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Kamouraska Monadnocks

Kamouraska Monadnocks, areial view
Just to the southeast of the exit for Kamouraska, beside the village of Saint-Pascale, is a large “monadnock”. This is one of a a series of isolated hills of hard rock (rarely more than 80 metres high, and no more than 700 metres long) which resisted the erosion that lowered the level of the surrounding land. They run roughly parallel to the Trans-Canada Highway. There is also a longer one on the north (east) side of this exit, but less accessible to highway travelers

These monadnocks are made mostly of Quartzite, which has a nearly white (almost clear) surface, and has a fine and regular grain. In spots, the quartzite contains dolomitic sandstone nodules, some roughly 60 cm in diameter, which weather more rapidly than the rest of the rock creating a pitted surface

The rocky cliffs in the area are popular as nesting sites for the common raven. This bird looks like the common crow, but larger, and usually scavenges along the shore of St. Lawrence. Like the crow, however, it keeps an eye out for dead animals lying at the sides of the highway, which provide a supplement to their traditional food sources.

Peatlands around Rivere-du-Loup

The Riviere-du-Loup terraces are mostly peatlands. Although quite varied in origin, peatlands are formed by the accumulation of organic debris in poorly drained depressions, where layer can be distinguished by variations in the degree of decomposition.

When the glaciers passed over the St. Lawrence lowlands. they dug basins in the land, generally parallel to the St Lawrence River. Some basins became lakes of varying depths and the deepest ones, TroisSaumons and Morin Lakes, still exist. Shallower lakes, over time, have been transformed into peatlands. Several large peatlands are south of the Trans-Canada Highway, around Saint-Charles-de-8ellechasse, Riviere-Ouelle, Saint-Andre, Saint-Alexandre, and Riviere-du-Loup .

The peatland looks composed of grassy, treeless vegetation; with a few stunted black spruce and tamaracks, that manage to survive in a very wet environment. Trees grow in height further away, as drainage (and elevation) improves.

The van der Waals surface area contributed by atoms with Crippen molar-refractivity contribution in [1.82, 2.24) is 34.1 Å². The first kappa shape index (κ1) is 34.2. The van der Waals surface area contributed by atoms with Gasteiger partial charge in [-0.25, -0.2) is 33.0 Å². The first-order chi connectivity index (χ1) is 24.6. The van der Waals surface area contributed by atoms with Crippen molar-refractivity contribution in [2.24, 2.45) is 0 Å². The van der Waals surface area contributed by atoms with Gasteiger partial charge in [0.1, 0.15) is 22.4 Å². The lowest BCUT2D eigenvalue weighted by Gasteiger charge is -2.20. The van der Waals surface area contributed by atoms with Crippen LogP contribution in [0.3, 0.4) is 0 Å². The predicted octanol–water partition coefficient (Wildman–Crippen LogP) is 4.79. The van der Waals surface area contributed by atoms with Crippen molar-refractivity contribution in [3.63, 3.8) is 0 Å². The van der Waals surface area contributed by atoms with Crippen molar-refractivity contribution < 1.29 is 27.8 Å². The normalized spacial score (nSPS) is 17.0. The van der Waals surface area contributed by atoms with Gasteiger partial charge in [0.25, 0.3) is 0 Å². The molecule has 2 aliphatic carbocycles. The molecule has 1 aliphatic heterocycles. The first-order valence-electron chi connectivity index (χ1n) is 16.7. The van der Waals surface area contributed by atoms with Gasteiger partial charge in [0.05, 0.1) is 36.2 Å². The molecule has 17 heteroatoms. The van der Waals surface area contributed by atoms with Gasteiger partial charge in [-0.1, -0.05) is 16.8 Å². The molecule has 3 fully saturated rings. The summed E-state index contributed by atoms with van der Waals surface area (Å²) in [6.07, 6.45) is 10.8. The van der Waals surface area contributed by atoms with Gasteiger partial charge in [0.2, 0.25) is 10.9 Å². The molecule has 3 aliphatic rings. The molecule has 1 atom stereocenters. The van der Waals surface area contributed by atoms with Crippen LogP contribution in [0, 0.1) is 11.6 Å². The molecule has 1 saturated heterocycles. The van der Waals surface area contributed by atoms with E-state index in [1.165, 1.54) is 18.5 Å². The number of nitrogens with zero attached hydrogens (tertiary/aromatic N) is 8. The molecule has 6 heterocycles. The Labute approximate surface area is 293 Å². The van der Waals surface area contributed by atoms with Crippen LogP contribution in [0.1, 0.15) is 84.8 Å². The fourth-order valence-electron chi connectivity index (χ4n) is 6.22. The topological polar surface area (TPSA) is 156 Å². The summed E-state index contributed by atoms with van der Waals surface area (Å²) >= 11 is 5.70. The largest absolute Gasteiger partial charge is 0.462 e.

The wet meadow are fertile ground for growing sphagnum , members of the Cyperaceae or sedge family (slender wetland plants resembling hay and having solid stems). and low shrubs of the Ericaceae or heath family (blueberries, cranberries, Labrador tea). Peatlands are the home of many semi-aquatic migratory birds in central and northern Quebec, including the short-eared owl, palm warbler and Lincoln’s sparrow.

To harvest peat from an open bog, trenches are first dug to lower the water level. Then the top layer of vegetation is removed, exposing the layers of fibrous and partially decomposed peat moss. The. surface is then broken up with a harrow, to allow the peat to partially dry. Then it is collected using a huge vacuum loader, and transported to the processing plant for shredding, packaging, and shipping. Peat is sold across Canada and the United States to enhance lawn soil. Since It is capable of holding ten to twenty times its weight in water. Another use for peat’s absorbency is for oil spill cleanups. It is estimated that the supply of peat reserves, estimated at 640 million tons, can last 300 years.

Two carnivorous plants found in Quebec’s peatlands; they are the pitcher-plant, the flower-emblem of Newfoundland, and the sundew. Frequently the insects attracted by the nectar get trapped by the direction hairs, and drown in rainwater that collects and stagnates at the bottom of the leaf; the plant then feeds on the decomposing insects

Trans-Canada Highway Itinerary Map

Use mouse to drag/move map. Click on “+” or “” to zoom in or out. “Satellite” combines map & photo.

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